The writing culture in India was rather disadvantaged by the warm, humid climate, since handwritten traditions there, unlike in the arid Middle East, were lost over time. The oral tradition is accordingly more pronounced. Nevertheless, a wide variety of writing systems and alphabets developed .


Intricate Diwani calligraphy from the time of the Ottoman Empire

The Arabic writing culture is largely shaped by the Koran . The combination of madrasa and mosque as well as the uniform language made a decisive contribution to the rise of the Arabic writing culture and the high literacy rate of the Islamic world as early as the Middle Ages. Due to the ban on images , Arabic calligraphy rose to become the visual arts in Islamic countries. Like the Chinese and Latin characters, the Arabic characters have also undergone considerable development.


The Hebrew written culture is also characterized by religious texts ( Tanach and Talmud ) and a ban on images, and studying the Holy Scriptures is important for Jews living traditionally. In medieval Western and Central Europe, Jews were therefore also educational and cultural carriers, even if they were often discriminated against.

Europe in modern times

Newspaper editions of the Haaretz

Aided by humanism , the Reformation , the Enlightenment and the invention of the art of printing for the rapid distribution of scripts, artistic writing and literature flourished in Christian Europe, beginning with the Renaissance . The use of writing became a matter of course again for the nobility and the upper classes, and written products (books, newspapers, maps, leaflets, advertising, banknotes) reproduced by means of printing could be printed and offered at ever lower prices. Until the 19th century laws were to Europe and North America gradually compulsory education adopted to reading - and writing skills to spread in the population. At the same time attempts were made to spread the European writing culture worldwide in the course of colonialism . As a result, numerous less highly developed script cultures perished, for example the script cultures of pre-Columbian America : Maya script , Aztec script , Inca knot script .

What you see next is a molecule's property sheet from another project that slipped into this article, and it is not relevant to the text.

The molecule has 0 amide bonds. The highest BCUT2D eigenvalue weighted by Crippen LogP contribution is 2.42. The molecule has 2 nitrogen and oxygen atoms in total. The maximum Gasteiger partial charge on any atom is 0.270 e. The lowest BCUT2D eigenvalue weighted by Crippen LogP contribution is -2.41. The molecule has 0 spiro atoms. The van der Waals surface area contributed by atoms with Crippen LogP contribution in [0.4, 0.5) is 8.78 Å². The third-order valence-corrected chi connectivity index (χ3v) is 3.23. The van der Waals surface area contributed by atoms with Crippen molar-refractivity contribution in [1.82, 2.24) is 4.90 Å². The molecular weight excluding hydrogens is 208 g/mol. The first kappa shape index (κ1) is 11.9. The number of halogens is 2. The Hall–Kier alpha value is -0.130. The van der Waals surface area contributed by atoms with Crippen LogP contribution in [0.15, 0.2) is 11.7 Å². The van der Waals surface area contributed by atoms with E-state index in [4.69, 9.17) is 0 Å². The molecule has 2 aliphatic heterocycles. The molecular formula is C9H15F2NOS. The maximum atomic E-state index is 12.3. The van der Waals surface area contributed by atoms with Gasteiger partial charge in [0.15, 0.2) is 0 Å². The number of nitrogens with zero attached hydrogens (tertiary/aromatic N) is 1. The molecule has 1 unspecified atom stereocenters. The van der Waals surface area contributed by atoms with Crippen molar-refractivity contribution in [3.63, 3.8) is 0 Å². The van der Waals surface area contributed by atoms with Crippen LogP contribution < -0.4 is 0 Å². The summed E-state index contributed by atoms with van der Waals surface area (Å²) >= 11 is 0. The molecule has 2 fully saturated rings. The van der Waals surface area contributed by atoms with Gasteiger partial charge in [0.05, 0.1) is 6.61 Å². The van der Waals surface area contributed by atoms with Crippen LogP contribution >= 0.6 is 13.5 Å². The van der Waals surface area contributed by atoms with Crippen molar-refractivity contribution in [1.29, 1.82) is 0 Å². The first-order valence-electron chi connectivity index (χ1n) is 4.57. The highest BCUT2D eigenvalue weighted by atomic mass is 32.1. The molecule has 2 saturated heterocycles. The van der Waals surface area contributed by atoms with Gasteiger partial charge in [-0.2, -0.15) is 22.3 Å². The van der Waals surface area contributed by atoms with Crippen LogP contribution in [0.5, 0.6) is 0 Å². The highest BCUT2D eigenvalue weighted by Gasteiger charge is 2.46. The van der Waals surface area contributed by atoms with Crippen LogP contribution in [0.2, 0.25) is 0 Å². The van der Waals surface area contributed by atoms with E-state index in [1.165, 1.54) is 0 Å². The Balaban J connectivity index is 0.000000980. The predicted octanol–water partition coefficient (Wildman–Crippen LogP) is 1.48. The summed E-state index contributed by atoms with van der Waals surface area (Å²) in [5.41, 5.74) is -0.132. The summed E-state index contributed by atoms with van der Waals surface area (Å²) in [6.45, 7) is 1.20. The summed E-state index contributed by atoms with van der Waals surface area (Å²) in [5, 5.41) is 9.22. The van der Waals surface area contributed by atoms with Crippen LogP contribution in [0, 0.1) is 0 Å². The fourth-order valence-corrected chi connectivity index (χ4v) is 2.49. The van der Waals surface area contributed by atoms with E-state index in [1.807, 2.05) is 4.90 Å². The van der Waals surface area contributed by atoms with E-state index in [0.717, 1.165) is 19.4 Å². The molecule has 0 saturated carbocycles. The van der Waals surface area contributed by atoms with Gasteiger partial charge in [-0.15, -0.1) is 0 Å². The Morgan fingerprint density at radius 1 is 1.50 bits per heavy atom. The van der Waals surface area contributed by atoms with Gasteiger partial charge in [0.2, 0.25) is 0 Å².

Information age

In the 20th and 21st centuries, written culture around the world is increasingly shaped by local traditions and English as the language of communication around the world . The English language and its written culture are subject to particularly rapid change due to influences from many directions. People who can not read and write, are generally highly disadvantaged in the writing-oriented world, which is why literacy campaigns that illiteracy will continue to reduce. Another influence is the emergence of transmission media other than written language, namely sound carriers and film as well as digital storage media , so that the text-based written culture is supplemented or even displaced by a media culture . For example, Mihai Nadin, in his work Jenseits der Schriftkultur , published in 1999, declared the high point of written culture had already passed and predicted a decline in the importance of written exchange in favor of mixed multimedia forms. Also Vilém Flusser shared the view that the written culture would in the form in which it existed in the 20th century, go down to by a new paradigm to be replaced.

Web links

Wiktionary: written culture  - explanations of meanings, word origins, synonyms, translations

Individual evidence

  1. Gero von Wilpert : Specialized Dictionary of Literature (= Kröner's pocket edition . Volume 231). 5th, improved and enlarged edition. Kröner, Stuttgart 1969, DNB 458658170 , keyword: written language.
  2. The Big Brockhaus. 15th edition, 17th volume Schra-Spu, FABrockhaus, Leipzig 1934, keyword: the art of writing.
  3. a b Mihai Nadin: Beyond the written culture. 1999.